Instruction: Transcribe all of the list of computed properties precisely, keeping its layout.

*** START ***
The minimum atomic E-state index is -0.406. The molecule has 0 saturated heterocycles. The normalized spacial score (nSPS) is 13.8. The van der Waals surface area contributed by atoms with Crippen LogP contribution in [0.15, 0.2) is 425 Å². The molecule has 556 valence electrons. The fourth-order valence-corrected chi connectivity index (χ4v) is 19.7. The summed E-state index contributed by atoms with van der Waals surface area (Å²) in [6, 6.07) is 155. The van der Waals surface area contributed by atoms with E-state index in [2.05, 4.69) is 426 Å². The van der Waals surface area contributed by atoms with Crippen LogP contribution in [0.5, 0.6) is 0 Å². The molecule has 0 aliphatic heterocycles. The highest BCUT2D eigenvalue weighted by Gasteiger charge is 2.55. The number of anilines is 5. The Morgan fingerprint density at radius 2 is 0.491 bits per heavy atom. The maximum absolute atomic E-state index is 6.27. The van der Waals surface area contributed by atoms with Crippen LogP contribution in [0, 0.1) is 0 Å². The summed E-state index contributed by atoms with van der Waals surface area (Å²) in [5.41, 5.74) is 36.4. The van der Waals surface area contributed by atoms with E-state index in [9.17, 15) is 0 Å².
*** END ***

The minimum atomic E-state index is -0.406. The molecule has 0 saturated heterocycles. The normalized spacial score (nSPS) is 13.8. The van der Waals surface area contributed by atoms with Crippen LogP contribution in [0.15, 0.2) is 425 Å². The molecule has 556 valence electrons. The fourth-order valence-corrected chi connectivity index (χ4v) is 19.7. The summed E-state index contributed by atoms with van der Waals surface area (Å²) in [6, 6.07) is 155. The van der Waals surface area contributed by atoms with E-state index in [2.05, 4.69) is 426 Å². The van der Waals surface area contributed by atoms with Crippen LogP contribution in [0.5, 0.6) is 0 Å². The molecule has 0 aliphatic heterocycles. The highest BCUT2D eigenvalue weighted by Gasteiger charge is 2.55. The number of anilines is 5. The Morgan fingerprint density at radius 2 is 0.491 bits per heavy atom. The maximum absolute atomic E-state index is 6.27. The van der Waals surface area contributed by atoms with Crippen LogP contribution in [0, 0.1) is 0 Å². The summed E-state index contributed by atoms with van der Waals surface area (Å²) in [5.41, 5.74) is 36.4. The van der Waals surface area contributed by atoms with E-state index in [9.17, 15) is 0 Å².